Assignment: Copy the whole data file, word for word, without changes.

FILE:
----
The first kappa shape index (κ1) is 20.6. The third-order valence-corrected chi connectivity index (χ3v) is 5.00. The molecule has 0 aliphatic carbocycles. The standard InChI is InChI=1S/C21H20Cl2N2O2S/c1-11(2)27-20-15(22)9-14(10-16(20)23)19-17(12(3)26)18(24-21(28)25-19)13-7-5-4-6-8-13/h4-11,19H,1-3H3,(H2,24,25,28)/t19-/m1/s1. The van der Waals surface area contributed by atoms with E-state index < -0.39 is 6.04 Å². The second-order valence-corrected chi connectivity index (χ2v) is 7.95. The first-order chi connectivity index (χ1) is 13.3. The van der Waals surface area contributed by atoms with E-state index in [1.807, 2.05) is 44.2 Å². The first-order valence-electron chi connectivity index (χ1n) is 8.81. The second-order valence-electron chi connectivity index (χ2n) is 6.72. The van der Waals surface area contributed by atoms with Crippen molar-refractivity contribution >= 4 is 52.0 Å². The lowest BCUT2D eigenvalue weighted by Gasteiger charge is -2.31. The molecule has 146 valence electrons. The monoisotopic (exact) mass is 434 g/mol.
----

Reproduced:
The first kappa shape index (κ1) is 20.6. The third-order valence-corrected chi connectivity index (χ3v) is 5.00. The molecule has 0 aliphatic carbocycles. The standard InChI is InChI=1S/C21H20Cl2N2O2S/c1-11(2)27-20-15(22)9-14(10-16(20)23)19-17(12(3)26)18(24-21(28)25-19)13-7-5-4-6-8-13/h4-11,19H,1-3H3,(H2,24,25,28)/t19-/m1/s1. The van der Waals surface area contributed by atoms with E-state index < -0.39 is 6.04 Å². The second-order valence-corrected chi connectivity index (χ2v) is 7.95. The first-order chi connectivity index (χ1) is 13.3. The van der Waals surface area contributed by atoms with E-state index in [1.807, 2.05) is 44.2 Å². The first-order valence-electron chi connectivity index (χ1n) is 8.81. The second-order valence-electron chi connectivity index (χ2n) is 6.72. The van der Waals surface area contributed by atoms with Crippen molar-refractivity contribution >= 4 is 52.0 Å². The lowest BCUT2D eigenvalue weighted by Gasteiger charge is -2.31. The molecule has 146 valence electrons. The monoisotopic (exact) mass is 434 g/mol.